I regret that the Noble Lord should have thought proper to repeat this question, which he addressed to me the day before yesterday as a supplementary, and to which I hoped I had suitably replied, and that he should think that my hon. Friend the Member for Chelsea (Sir S. Hoare) would consent to preside over a Committee which was debarred by sectarian considerations from giving relief to the victims of persecution and outrage. The reply to the first part of the question is in the affirmative, and the hon. Member for Chelsea informs me that relief is awarded to properly qualified Catholics in exactly the same manner as to Protestants. The members are: Protestants 152, Catholics 143, and 88 whose religion was not stated. I hope the Noble Lord will see fit to express regret for the imputation into which he has been led.
I assure my right hon. Friend I should not have put the question if he had the civility to reply to it the other day. It contains no imputation against the hon. Member for Chelsea; in fact it was at his request I put it down.
The Noble Lord must not interrupt. He is entitled to put down the question, but this is a question which might easily have two meanings, and I think the Colonial Secretary was perfectly justified, the question having been put, in giving an emphatic disclaimer, which is what the Noble Lord really desired.
Is the right hon. Gentleman aware there is a misapprehension upon this point? I, as Chairman of this Committee, was very anxious the Noble Lord should put down this question, in order that there should be no misunderstanding at all, as to there being any distinction made between Roman Catholics and Protestants.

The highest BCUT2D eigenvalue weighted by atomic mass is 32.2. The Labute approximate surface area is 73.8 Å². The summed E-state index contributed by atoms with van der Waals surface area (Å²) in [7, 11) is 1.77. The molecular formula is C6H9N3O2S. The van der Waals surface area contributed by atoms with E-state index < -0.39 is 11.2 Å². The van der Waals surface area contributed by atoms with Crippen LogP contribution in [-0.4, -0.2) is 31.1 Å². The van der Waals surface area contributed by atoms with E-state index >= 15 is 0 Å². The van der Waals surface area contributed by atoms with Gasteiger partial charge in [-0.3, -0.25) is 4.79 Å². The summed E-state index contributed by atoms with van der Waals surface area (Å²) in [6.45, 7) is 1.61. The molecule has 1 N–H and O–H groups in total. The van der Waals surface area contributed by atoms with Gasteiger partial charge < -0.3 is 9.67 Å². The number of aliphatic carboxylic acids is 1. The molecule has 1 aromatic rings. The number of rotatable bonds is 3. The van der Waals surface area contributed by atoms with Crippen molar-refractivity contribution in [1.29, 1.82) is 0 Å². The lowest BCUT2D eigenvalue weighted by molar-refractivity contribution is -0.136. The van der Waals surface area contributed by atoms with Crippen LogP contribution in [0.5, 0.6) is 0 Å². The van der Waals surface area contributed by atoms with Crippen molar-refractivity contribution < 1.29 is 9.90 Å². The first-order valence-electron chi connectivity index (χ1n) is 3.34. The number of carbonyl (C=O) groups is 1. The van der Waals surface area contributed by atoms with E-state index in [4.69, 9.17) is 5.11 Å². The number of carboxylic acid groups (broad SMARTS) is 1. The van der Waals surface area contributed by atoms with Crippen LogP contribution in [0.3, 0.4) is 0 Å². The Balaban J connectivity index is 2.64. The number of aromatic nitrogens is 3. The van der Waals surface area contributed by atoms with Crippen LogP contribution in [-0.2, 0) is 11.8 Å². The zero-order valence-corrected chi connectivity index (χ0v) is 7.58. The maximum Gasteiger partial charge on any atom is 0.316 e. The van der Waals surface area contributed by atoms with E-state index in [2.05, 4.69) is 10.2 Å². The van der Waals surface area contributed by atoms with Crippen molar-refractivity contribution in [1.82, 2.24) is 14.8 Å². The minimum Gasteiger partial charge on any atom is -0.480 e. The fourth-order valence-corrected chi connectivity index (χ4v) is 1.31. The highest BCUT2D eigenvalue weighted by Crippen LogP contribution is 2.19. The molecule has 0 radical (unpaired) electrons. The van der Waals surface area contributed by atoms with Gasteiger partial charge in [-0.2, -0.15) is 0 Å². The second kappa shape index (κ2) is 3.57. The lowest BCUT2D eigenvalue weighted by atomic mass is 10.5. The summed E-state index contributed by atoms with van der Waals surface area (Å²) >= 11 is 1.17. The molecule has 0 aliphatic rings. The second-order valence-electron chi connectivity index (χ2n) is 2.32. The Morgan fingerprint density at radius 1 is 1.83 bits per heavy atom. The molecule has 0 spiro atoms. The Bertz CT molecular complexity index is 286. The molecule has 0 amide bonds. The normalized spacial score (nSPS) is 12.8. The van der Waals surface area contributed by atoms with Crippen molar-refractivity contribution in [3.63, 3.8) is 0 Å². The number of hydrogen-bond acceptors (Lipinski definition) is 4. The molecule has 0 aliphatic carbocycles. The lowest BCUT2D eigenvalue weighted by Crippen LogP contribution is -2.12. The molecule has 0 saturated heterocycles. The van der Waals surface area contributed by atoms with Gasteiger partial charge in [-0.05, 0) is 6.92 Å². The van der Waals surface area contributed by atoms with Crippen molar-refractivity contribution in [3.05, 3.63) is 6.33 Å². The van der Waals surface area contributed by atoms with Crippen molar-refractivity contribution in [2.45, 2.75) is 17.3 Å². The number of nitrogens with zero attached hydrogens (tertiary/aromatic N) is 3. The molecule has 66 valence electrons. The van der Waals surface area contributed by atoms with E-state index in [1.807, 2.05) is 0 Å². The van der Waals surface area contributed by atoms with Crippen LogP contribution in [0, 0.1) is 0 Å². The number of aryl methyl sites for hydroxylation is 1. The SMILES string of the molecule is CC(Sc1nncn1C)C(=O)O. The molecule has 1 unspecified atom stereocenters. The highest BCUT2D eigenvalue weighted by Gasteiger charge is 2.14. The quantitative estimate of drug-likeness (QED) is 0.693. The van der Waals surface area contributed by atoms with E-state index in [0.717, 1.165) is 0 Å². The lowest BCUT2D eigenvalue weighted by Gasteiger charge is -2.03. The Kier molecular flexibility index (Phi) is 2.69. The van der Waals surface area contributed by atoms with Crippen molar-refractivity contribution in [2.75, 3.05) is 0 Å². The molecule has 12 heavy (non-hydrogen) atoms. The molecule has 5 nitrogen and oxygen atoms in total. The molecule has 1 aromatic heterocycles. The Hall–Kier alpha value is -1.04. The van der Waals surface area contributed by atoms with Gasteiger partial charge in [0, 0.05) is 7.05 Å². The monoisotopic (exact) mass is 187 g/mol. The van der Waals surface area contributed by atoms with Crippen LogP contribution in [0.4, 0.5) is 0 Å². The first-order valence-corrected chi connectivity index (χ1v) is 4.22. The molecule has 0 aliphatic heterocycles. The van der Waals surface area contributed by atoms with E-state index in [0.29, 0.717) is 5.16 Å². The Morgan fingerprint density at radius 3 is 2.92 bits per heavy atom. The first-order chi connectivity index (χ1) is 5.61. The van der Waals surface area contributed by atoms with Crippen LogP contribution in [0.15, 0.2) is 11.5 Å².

I was, of course, ignorant of the arrangement between the Noble Lord and the hon. Member for Chelsea (Sir S. Hoare), but, as a matter of personal explanation, I took great exception to the suggestion that I, as the Minister responsible, or His Majesty's Government in general, would endeavour to draw a distinction on the grounds of religious belief, between persons who were entitled to assistance in distress. I did regard that as a wounding and offensive suggestion—
—which was also an absurd suggestion, and I am very much surprised that after the whole basis of that suggestion has been cut away, we do not get a more courteous response.
It is quite clear there has been a complete misunderstanding as to the purport of the Noble Lord's question. The Noble Lord was perfectly justified in putting the question down.